The Mattapan Family Service Center has lost state funding for its Mattapan Adult Education Literacy Partnership, effectively eliminating the neighborhood’s only state-funded program to teach non-native English speakers and help them receive a high school equivalency diploma.
The state notified the service center on Monday, angering center officials who say they have few choices to find a new source of money to keep the program going.
"We never received an explanation about how we scored on our grant application. All I know is that 50% of the score was based on neighborhood need and we certainly met the criteria for that,’’ said Milly Arbaje-Thomas, Director of the Mattapan Family Service Center.
“Our partnership is solid and our students are thriving. This was evidenced at our recent graduation where students spoke of big educational and language gains.’’
Less than a month ago, the program graduated more than 70 adult students from its English as a Second Language and Adult Basic Education classes in Mattapan. Because of the lost grant, prospective students will not have a location to learn English or obtain their GED in their neighborhood.
“A couple of weeks ago I was at the graduation and it was wonderful,” said John Drew, president and CEO of ABCD. “Then all of a sudden we go hit. We never thought the Mattapan program would be wiped out.”
The state’s Department of Elementary and Secondary Education, which funded the program through its Adult Basic Education Grants, announced this week that it had made its choices for grants recipients in Boston. According to ESE, 31 organizations in Boston submitted applications and 22 were funded.
Although the loss in funding is a blow to the neighborhood, which is heavily populated with new immigrants especially of Haitian, Cape Verdean, and Dominican descent, the state said the recipients were chosen based on their performance.
All programs that applied were evaluated and scored based on criteria that includes: attendance, average attended hours, pre and post testing percentage, learner gains, setting and meeting student goals, and Educational Functioning Level completion.
The Mattapan program, according to the state, scored a 60.5.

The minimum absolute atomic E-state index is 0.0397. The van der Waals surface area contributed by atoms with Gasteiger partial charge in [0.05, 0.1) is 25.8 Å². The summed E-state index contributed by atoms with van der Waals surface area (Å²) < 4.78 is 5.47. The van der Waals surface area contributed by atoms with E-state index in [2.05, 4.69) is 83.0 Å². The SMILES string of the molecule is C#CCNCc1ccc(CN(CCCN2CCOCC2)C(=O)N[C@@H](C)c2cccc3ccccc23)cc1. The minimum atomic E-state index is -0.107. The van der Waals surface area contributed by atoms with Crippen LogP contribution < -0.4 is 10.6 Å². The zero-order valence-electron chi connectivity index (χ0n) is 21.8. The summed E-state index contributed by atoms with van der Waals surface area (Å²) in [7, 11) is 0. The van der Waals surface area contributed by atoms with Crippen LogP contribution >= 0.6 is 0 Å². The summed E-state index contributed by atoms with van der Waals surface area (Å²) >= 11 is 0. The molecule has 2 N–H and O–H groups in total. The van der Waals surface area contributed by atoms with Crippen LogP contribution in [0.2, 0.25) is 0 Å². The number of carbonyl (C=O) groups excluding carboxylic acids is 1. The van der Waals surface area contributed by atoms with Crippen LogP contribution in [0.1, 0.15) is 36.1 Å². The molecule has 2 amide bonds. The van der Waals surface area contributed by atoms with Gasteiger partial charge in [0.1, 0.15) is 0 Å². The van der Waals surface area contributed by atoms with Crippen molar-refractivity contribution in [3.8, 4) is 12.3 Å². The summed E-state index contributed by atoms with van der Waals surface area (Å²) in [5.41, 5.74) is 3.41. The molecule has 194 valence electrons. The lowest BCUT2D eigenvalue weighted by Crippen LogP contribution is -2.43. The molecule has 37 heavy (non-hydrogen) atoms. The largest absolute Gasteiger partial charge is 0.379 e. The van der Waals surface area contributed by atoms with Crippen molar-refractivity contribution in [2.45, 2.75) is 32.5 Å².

The lowest score of an ESOL program that was funded was the International Institute of Boston with a score of 63.5.
The highest score obtained by a funded program was by the Catholic Charitable - El Centro with a score of 95.5.
While the Mattapan ABCD did not receive funding, ABCD’s North End and Roslindale programs were funded and had a score of 73, the sixth lowest.
With the loss of the $105,666 grant ABCD’s Mattapan program is dead in the water and will not be opening classes for next year. ESE funding will stop on July 31. The program also, according to ABCD, lost a $50,000 Community Service Block Grant, that was linked to the ESE grant.
A latter from the state said it "will work with you to ensure that students are able to transition to an ESE funded Community Adult Learning Center and to address issues related to the termination of your grant.''
Karleen Porcena, the operations manager for the Mattapan Family Service Center, said the program was successful and a vital component to the neighborhood.
“These programs are tremendously important with the large numbers of Haitian immigrants because of the earthquake,” said Porcena, who said classes were consistently filled and the center will keep searching for funds. “Right now we are doing all we can to fight this but it’s so late in the game that we can’t look for other funding.”
Drew said his group will be appealing the decision. He called the decision “arbitrary” and “unfair”.
“None of these numbers were shared with us,” said Drew. “They will have to explain how the scored was arrived at.”
Drew said there is no doubt that the program was meeting the standards.
“I can’t understand how they can arrive at any score that eliminates a program,” said Drew. “You can hide behind scores but I think the ESE owes a real response to the residents of Mattapan.”
Drew also contends that the loss of the program in the neighborhood will be detrimental to the area and the immigrants who depend on its services.
“To strip a community of a core program like this is outrageous,” said Drew. “These programs are a path to becoming an American. People make attempts to move forward and if they don’t learn English and integrate into society it affects the whole household.”
Of the 22 programs funded that provide ESOL classes, three are located in the adjacent neighborhood of Dorchester and one is located in the adjacent neighborhood of Hyde Park.
The city's Office of New Bostonians' online directory of ESOL classes currently doesn't have any classes listed that are located in Mattapan.